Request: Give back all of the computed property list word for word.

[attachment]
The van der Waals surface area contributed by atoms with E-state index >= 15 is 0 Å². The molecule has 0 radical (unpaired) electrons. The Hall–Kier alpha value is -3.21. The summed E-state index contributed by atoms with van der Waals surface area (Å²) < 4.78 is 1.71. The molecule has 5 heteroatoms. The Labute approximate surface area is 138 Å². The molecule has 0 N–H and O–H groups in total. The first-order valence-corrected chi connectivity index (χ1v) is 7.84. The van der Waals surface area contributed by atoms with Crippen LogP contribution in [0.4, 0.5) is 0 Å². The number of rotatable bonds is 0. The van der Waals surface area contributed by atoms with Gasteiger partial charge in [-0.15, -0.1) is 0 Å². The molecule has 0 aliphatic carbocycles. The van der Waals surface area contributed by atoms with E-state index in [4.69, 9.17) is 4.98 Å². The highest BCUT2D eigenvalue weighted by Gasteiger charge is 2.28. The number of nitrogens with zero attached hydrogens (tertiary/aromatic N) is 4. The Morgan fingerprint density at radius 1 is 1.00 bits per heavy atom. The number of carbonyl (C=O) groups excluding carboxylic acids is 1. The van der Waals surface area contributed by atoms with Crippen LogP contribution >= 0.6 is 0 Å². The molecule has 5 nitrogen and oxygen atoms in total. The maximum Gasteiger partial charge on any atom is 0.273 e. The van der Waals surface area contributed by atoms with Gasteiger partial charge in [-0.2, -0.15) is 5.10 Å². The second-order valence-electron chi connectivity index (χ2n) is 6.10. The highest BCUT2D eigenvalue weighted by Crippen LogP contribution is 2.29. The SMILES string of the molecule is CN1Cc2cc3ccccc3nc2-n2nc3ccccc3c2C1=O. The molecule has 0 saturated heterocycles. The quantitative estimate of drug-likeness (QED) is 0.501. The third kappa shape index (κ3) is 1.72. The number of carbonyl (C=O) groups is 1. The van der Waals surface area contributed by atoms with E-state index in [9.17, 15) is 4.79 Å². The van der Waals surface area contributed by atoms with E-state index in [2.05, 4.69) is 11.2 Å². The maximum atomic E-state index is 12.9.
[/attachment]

The van der Waals surface area contributed by atoms with E-state index >= 15 is 0 Å². The molecule has 0 radical (unpaired) electrons. The Hall–Kier alpha value is -3.21. The summed E-state index contributed by atoms with van der Waals surface area (Å²) < 4.78 is 1.71. The molecule has 5 heteroatoms. The Labute approximate surface area is 138 Å². The molecule has 0 N–H and O–H groups in total. The first-order valence-corrected chi connectivity index (χ1v) is 7.84. The van der Waals surface area contributed by atoms with Crippen LogP contribution in [0.4, 0.5) is 0 Å². The number of rotatable bonds is 0. The van der Waals surface area contributed by atoms with Gasteiger partial charge in [-0.15, -0.1) is 0 Å². The molecule has 0 aliphatic carbocycles. The van der Waals surface area contributed by atoms with E-state index in [4.69, 9.17) is 4.98 Å². The highest BCUT2D eigenvalue weighted by Gasteiger charge is 2.28. The number of nitrogens with zero attached hydrogens (tertiary/aromatic N) is 4. The Morgan fingerprint density at radius 1 is 1.00 bits per heavy atom. The number of carbonyl (C=O) groups excluding carboxylic acids is 1. The van der Waals surface area contributed by atoms with Crippen LogP contribution >= 0.6 is 0 Å². The molecule has 5 nitrogen and oxygen atoms in total. The maximum Gasteiger partial charge on any atom is 0.273 e. The van der Waals surface area contributed by atoms with Gasteiger partial charge in [-0.2, -0.15) is 5.10 Å². The second-order valence-electron chi connectivity index (χ2n) is 6.10. The highest BCUT2D eigenvalue weighted by Crippen LogP contribution is 2.29. The SMILES string of the molecule is CN1Cc2cc3ccccc3nc2-n2nc3ccccc3c2C1=O. The molecule has 0 saturated heterocycles. The quantitative estimate of drug-likeness (QED) is 0.501. The third kappa shape index (κ3) is 1.72. The number of carbonyl (C=O) groups is 1. The van der Waals surface area contributed by atoms with E-state index in [9.17, 15) is 4.79 Å². The van der Waals surface area contributed by atoms with E-state index in [2.05, 4.69) is 11.2 Å². The maximum atomic E-state index is 12.9.